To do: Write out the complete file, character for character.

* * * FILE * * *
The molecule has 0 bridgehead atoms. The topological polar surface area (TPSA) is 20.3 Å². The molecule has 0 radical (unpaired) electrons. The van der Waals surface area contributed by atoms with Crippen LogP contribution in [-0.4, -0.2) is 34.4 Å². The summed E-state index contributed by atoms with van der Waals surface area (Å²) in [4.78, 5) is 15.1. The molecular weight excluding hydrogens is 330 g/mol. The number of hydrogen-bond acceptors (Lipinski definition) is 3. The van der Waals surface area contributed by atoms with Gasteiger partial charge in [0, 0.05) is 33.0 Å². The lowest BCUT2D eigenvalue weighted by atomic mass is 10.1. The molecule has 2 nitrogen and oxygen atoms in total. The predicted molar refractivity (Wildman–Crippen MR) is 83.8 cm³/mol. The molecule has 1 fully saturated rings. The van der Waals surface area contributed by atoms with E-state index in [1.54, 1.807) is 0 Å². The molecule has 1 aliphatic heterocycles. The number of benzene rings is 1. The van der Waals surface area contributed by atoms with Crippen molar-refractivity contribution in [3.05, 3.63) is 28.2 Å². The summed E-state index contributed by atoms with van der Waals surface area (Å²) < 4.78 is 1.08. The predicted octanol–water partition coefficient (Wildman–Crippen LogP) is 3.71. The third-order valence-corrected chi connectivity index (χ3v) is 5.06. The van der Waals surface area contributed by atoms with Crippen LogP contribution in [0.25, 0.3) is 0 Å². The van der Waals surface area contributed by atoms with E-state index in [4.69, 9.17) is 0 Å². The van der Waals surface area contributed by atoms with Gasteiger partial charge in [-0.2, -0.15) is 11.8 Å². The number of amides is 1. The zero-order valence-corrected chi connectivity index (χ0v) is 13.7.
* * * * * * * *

The molecule has 0 bridgehead atoms. The topological polar surface area (TPSA) is 20.3 Å². The molecule has 0 radical (unpaired) electrons. The van der Waals surface area contributed by atoms with Crippen LogP contribution in [-0.4, -0.2) is 34.4 Å². The summed E-state index contributed by atoms with van der Waals surface area (Å²) in [4.78, 5) is 15.1. The molecular weight excluding hydrogens is 330 g/mol. The number of hydrogen-bond acceptors (Lipinski definition) is 3. The van der Waals surface area contributed by atoms with Gasteiger partial charge in [0, 0.05) is 33.0 Å². The lowest BCUT2D eigenvalue weighted by atomic mass is 10.1. The molecule has 2 nitrogen and oxygen atoms in total. The predicted molar refractivity (Wildman–Crippen MR) is 83.8 cm³/mol. The molecule has 1 fully saturated rings. The van der Waals surface area contributed by atoms with E-state index in [1.54, 1.807) is 0 Å². The molecule has 1 aliphatic heterocycles. The number of benzene rings is 1. The van der Waals surface area contributed by atoms with Crippen molar-refractivity contribution in [3.05, 3.63) is 28.2 Å². The summed E-state index contributed by atoms with van der Waals surface area (Å²) < 4.78 is 1.08. The predicted octanol–water partition coefficient (Wildman–Crippen LogP) is 3.71. The third-order valence-corrected chi connectivity index (χ3v) is 5.06. The van der Waals surface area contributed by atoms with Crippen LogP contribution in [0.25, 0.3) is 0 Å². The van der Waals surface area contributed by atoms with E-state index in [4.69, 9.17) is 0 Å². The van der Waals surface area contributed by atoms with Gasteiger partial charge in [-0.2, -0.15) is 11.8 Å². The number of amides is 1. The zero-order valence-corrected chi connectivity index (χ0v) is 13.7.